Chemicals found in PVC flooring, plastic shower curtains, processed food and other trappings of modern life may be sapping women’s interest in sex. A study has linked low libido with the additives used to soften plastics which are found in every home. Women with the highest levels of phthalates in their bodies were more than twice as likely to say ‘not tonight dear’ as those with the lowest amounts. Read more >>
The cartoon by Mac from the Daily Mail shows a couple in bed. The wife has declined to have sex with her husband on the grounds that she has a headache (a classic excuse). Her husband thinks "it might have something to do with the PVC flooring". The joke is, of course, that the man is such a slob (= someone who is lazy or untidy) that no-one in their right mind would want to have sex with him!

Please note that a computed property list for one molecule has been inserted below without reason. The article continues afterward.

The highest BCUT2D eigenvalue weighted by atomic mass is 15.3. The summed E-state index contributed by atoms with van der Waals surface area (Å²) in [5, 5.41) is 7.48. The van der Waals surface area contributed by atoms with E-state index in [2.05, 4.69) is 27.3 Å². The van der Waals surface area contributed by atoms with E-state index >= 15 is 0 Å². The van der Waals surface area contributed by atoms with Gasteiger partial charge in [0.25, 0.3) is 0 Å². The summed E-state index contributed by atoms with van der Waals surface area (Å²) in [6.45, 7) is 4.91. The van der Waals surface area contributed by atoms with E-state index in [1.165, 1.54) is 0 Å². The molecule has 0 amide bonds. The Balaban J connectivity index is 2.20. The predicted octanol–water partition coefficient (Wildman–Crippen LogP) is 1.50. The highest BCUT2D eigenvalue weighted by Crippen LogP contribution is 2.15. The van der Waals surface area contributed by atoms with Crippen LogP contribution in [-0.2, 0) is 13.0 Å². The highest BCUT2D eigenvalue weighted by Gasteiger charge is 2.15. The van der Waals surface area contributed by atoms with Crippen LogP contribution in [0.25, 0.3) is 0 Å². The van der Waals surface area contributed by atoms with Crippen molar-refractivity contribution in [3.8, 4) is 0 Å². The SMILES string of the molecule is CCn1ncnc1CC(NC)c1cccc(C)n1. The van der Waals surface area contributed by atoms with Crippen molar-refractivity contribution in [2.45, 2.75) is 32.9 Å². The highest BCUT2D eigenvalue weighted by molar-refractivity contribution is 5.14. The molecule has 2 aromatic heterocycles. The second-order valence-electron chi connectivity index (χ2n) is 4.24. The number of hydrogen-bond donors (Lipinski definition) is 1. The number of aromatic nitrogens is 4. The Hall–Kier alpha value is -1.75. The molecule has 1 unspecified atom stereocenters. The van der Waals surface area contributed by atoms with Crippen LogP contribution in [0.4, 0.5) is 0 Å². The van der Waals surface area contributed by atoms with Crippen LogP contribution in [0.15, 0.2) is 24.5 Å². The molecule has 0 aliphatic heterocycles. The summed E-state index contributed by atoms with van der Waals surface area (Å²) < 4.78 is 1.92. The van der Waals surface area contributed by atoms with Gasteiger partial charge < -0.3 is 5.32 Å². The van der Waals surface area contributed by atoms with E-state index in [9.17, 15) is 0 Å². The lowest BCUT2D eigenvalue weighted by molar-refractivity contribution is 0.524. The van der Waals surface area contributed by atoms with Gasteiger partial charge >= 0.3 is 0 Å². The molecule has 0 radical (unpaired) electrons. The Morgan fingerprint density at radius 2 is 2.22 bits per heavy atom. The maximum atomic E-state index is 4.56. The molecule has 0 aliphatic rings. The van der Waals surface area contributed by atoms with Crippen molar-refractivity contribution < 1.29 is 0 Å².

1. To reckon is to believe that something is true. • I reckon there's something wrong with him.
2. In English you can use 'have got + ache' (when it forms part of a compound noun) with only 5 parts of the body: headache, earache, stomach ache, toothache and backache. All of these aches except headache are usually uncountable in British English so you don't use a or an with them. In American English, all these aches are countable so you use a or an with them.
- I've got (a) backache
- She's got (a) stomach-ache
- He's got a headache
- You've got (an) earache
- He's got (a) toothache
See here for a BBC PDF on describing illnesses.